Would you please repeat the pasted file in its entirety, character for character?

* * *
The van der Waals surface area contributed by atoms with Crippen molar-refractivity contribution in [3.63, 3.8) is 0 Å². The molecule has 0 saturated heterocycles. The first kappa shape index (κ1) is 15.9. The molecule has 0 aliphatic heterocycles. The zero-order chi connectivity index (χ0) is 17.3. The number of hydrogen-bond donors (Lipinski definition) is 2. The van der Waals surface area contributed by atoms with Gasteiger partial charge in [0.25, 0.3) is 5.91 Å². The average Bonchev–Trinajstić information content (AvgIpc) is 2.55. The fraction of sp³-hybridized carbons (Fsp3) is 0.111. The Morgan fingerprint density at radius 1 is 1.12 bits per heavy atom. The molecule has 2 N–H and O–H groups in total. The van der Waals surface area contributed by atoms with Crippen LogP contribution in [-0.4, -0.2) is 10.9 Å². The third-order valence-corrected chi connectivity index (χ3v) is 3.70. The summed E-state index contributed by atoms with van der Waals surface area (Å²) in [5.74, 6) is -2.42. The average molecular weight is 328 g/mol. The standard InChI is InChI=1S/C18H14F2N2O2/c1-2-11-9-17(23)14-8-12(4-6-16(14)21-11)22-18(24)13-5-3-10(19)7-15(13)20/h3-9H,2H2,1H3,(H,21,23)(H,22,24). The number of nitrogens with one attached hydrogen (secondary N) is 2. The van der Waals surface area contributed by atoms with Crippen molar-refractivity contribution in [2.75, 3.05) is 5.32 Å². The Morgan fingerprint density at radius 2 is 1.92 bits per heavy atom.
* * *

The van der Waals surface area contributed by atoms with Crippen molar-refractivity contribution in [3.63, 3.8) is 0 Å². The molecule has 0 saturated heterocycles. The first kappa shape index (κ1) is 15.9. The molecule has 0 aliphatic heterocycles. The zero-order chi connectivity index (χ0) is 17.3. The number of hydrogen-bond donors (Lipinski definition) is 2. The van der Waals surface area contributed by atoms with Gasteiger partial charge in [0.25, 0.3) is 5.91 Å². The average Bonchev–Trinajstić information content (AvgIpc) is 2.55. The fraction of sp³-hybridized carbons (Fsp3) is 0.111. The Morgan fingerprint density at radius 1 is 1.12 bits per heavy atom. The molecule has 2 N–H and O–H groups in total. The van der Waals surface area contributed by atoms with Crippen LogP contribution in [-0.4, -0.2) is 10.9 Å². The third-order valence-corrected chi connectivity index (χ3v) is 3.70. The summed E-state index contributed by atoms with van der Waals surface area (Å²) in [5.74, 6) is -2.42. The average molecular weight is 328 g/mol. The standard InChI is InChI=1S/C18H14F2N2O2/c1-2-11-9-17(23)14-8-12(4-6-16(14)21-11)22-18(24)13-5-3-10(19)7-15(13)20/h3-9H,2H2,1H3,(H,21,23)(H,22,24). The number of nitrogens with one attached hydrogen (secondary N) is 2. The van der Waals surface area contributed by atoms with Crippen molar-refractivity contribution in [2.75, 3.05) is 5.32 Å². The Morgan fingerprint density at radius 2 is 1.92 bits per heavy atom.